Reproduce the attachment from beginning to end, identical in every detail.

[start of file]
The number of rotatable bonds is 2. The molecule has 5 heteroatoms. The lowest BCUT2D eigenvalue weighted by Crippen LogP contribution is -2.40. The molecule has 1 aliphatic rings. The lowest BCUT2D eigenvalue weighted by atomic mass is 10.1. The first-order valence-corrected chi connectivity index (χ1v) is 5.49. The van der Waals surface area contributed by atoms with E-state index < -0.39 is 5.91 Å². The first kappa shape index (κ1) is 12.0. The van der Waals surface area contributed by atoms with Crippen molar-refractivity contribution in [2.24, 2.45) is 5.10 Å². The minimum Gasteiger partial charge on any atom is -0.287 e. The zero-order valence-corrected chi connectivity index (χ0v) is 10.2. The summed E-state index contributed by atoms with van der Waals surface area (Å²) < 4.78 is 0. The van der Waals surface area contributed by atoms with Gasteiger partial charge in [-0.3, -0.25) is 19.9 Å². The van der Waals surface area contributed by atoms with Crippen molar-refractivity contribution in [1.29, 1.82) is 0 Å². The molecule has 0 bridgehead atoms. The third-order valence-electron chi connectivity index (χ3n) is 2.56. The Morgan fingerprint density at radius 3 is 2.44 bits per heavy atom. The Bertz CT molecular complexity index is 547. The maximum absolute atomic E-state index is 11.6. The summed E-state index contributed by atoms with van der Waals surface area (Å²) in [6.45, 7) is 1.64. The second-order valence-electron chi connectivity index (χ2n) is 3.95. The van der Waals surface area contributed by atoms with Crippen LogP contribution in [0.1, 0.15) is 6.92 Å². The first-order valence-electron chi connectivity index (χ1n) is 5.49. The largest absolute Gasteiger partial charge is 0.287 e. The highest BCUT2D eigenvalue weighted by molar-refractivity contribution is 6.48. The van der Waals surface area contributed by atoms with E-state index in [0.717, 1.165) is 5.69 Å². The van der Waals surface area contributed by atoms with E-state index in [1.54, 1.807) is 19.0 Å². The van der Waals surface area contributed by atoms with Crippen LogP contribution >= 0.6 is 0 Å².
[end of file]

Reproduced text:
The number of rotatable bonds is 2. The molecule has 5 heteroatoms. The lowest BCUT2D eigenvalue weighted by Crippen LogP contribution is -2.40. The molecule has 1 aliphatic rings. The lowest BCUT2D eigenvalue weighted by atomic mass is 10.1. The first-order valence-corrected chi connectivity index (χ1v) is 5.49. The van der Waals surface area contributed by atoms with E-state index < -0.39 is 5.91 Å². The first kappa shape index (κ1) is 12.0. The van der Waals surface area contributed by atoms with Crippen molar-refractivity contribution in [2.24, 2.45) is 5.10 Å². The minimum Gasteiger partial charge on any atom is -0.287 e. The zero-order valence-corrected chi connectivity index (χ0v) is 10.2. The summed E-state index contributed by atoms with van der Waals surface area (Å²) < 4.78 is 0. The van der Waals surface area contributed by atoms with Gasteiger partial charge in [-0.3, -0.25) is 19.9 Å². The van der Waals surface area contributed by atoms with Crippen molar-refractivity contribution in [1.29, 1.82) is 0 Å². The molecule has 0 bridgehead atoms. The third-order valence-electron chi connectivity index (χ3n) is 2.56. The Morgan fingerprint density at radius 3 is 2.44 bits per heavy atom. The Bertz CT molecular complexity index is 547. The maximum absolute atomic E-state index is 11.6. The summed E-state index contributed by atoms with van der Waals surface area (Å²) in [6.45, 7) is 1.64. The second-order valence-electron chi connectivity index (χ2n) is 3.95. The van der Waals surface area contributed by atoms with Crippen LogP contribution in [0.1, 0.15) is 6.92 Å². The first-order valence-electron chi connectivity index (χ1n) is 5.49. The largest absolute Gasteiger partial charge is 0.287 e. The highest BCUT2D eigenvalue weighted by molar-refractivity contribution is 6.48. The van der Waals surface area contributed by atoms with E-state index in [0.717, 1.165) is 5.69 Å². The van der Waals surface area contributed by atoms with E-state index in [1.54, 1.807) is 19.0 Å². The van der Waals surface area contributed by atoms with Crippen LogP contribution >= 0.6 is 0 Å².